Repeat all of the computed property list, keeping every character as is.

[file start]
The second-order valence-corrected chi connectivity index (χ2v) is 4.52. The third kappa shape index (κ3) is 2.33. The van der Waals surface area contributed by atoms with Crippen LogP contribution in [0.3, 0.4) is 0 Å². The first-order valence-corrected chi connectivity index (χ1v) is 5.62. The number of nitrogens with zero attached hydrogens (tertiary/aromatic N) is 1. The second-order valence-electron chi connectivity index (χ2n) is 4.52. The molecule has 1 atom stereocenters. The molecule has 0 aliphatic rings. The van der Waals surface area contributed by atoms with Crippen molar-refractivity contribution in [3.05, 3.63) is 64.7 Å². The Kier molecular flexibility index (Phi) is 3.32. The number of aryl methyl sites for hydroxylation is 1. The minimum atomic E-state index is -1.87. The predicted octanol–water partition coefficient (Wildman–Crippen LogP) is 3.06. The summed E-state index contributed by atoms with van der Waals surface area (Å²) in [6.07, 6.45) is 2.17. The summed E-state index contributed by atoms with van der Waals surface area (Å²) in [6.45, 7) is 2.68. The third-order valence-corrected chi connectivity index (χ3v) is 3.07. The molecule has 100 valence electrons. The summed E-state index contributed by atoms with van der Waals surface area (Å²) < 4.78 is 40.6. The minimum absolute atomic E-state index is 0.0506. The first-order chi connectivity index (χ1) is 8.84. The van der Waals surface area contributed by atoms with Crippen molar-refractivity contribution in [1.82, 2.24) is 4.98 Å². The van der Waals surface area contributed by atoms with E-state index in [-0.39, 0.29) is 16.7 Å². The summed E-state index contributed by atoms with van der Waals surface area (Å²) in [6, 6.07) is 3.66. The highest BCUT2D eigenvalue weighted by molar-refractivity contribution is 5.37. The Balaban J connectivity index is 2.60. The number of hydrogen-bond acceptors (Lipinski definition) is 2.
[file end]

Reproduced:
The second-order valence-corrected chi connectivity index (χ2v) is 4.52. The third kappa shape index (κ3) is 2.33. The van der Waals surface area contributed by atoms with Crippen LogP contribution in [0.3, 0.4) is 0 Å². The first-order valence-corrected chi connectivity index (χ1v) is 5.62. The number of nitrogens with zero attached hydrogens (tertiary/aromatic N) is 1. The second-order valence-electron chi connectivity index (χ2n) is 4.52. The molecule has 1 atom stereocenters. The molecule has 0 aliphatic rings. The van der Waals surface area contributed by atoms with Crippen molar-refractivity contribution in [3.05, 3.63) is 64.7 Å². The Kier molecular flexibility index (Phi) is 3.32. The number of aryl methyl sites for hydroxylation is 1. The minimum atomic E-state index is -1.87. The predicted octanol–water partition coefficient (Wildman–Crippen LogP) is 3.06. The summed E-state index contributed by atoms with van der Waals surface area (Å²) in [6.07, 6.45) is 2.17. The summed E-state index contributed by atoms with van der Waals surface area (Å²) in [6.45, 7) is 2.68. The third-order valence-corrected chi connectivity index (χ3v) is 3.07. The molecule has 100 valence electrons. The summed E-state index contributed by atoms with van der Waals surface area (Å²) < 4.78 is 40.6. The minimum absolute atomic E-state index is 0.0506. The first-order chi connectivity index (χ1) is 8.84. The van der Waals surface area contributed by atoms with Crippen molar-refractivity contribution in [1.82, 2.24) is 4.98 Å². The van der Waals surface area contributed by atoms with E-state index in [-0.39, 0.29) is 16.7 Å². The summed E-state index contributed by atoms with van der Waals surface area (Å²) in [6, 6.07) is 3.66. The highest BCUT2D eigenvalue weighted by molar-refractivity contribution is 5.37. The Balaban J connectivity index is 2.60. The number of hydrogen-bond acceptors (Lipinski definition) is 2.